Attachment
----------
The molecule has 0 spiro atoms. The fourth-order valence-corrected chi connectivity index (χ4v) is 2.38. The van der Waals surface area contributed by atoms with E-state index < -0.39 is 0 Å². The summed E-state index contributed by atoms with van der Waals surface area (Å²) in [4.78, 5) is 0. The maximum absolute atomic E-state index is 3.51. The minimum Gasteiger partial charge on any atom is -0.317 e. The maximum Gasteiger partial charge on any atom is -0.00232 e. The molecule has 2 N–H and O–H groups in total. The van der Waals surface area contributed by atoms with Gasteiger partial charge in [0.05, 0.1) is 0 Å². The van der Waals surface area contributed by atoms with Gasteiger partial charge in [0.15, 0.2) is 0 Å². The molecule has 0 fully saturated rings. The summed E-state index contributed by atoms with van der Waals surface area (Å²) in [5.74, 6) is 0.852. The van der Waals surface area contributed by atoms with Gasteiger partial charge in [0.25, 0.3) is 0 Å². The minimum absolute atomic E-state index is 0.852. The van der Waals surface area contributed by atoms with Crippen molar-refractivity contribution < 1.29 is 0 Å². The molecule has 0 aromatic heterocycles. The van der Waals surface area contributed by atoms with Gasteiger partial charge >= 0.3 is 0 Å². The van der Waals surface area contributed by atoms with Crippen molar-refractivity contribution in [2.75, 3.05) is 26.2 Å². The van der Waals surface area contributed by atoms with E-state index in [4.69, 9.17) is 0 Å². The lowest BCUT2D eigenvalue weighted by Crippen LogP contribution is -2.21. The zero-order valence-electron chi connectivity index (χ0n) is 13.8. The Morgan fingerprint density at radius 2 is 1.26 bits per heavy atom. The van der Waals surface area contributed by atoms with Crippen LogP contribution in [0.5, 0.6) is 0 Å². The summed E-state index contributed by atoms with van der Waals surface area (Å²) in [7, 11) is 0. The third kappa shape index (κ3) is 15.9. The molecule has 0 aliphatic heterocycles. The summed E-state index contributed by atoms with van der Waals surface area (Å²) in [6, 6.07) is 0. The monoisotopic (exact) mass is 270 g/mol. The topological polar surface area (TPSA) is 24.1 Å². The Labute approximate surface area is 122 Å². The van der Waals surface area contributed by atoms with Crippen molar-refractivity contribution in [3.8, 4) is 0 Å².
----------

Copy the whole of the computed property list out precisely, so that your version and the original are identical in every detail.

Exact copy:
The molecule has 0 spiro atoms. The fourth-order valence-corrected chi connectivity index (χ4v) is 2.38. The van der Waals surface area contributed by atoms with E-state index < -0.39 is 0 Å². The summed E-state index contributed by atoms with van der Waals surface area (Å²) in [4.78, 5) is 0. The maximum absolute atomic E-state index is 3.51. The minimum Gasteiger partial charge on any atom is -0.317 e. The maximum Gasteiger partial charge on any atom is -0.00232 e. The molecule has 2 N–H and O–H groups in total. The van der Waals surface area contributed by atoms with Gasteiger partial charge in [0.05, 0.1) is 0 Å². The van der Waals surface area contributed by atoms with Gasteiger partial charge in [0.15, 0.2) is 0 Å². The molecule has 0 fully saturated rings. The summed E-state index contributed by atoms with van der Waals surface area (Å²) in [5.74, 6) is 0.852. The van der Waals surface area contributed by atoms with Gasteiger partial charge in [0.25, 0.3) is 0 Å². The minimum absolute atomic E-state index is 0.852. The van der Waals surface area contributed by atoms with Crippen molar-refractivity contribution < 1.29 is 0 Å². The molecule has 0 aromatic heterocycles. The van der Waals surface area contributed by atoms with Gasteiger partial charge >= 0.3 is 0 Å². The van der Waals surface area contributed by atoms with Crippen molar-refractivity contribution in [2.75, 3.05) is 26.2 Å². The van der Waals surface area contributed by atoms with E-state index in [4.69, 9.17) is 0 Å². The lowest BCUT2D eigenvalue weighted by Crippen LogP contribution is -2.21. The zero-order valence-electron chi connectivity index (χ0n) is 13.8. The Morgan fingerprint density at radius 2 is 1.26 bits per heavy atom. The van der Waals surface area contributed by atoms with Crippen LogP contribution in [0.5, 0.6) is 0 Å². The summed E-state index contributed by atoms with van der Waals surface area (Å²) in [7, 11) is 0. The third kappa shape index (κ3) is 15.9. The molecule has 0 aliphatic heterocycles. The summed E-state index contributed by atoms with van der Waals surface area (Å²) in [6, 6.07) is 0. The monoisotopic (exact) mass is 270 g/mol. The topological polar surface area (TPSA) is 24.1 Å². The Labute approximate surface area is 122 Å². The van der Waals surface area contributed by atoms with Crippen molar-refractivity contribution in [3.8, 4) is 0 Å².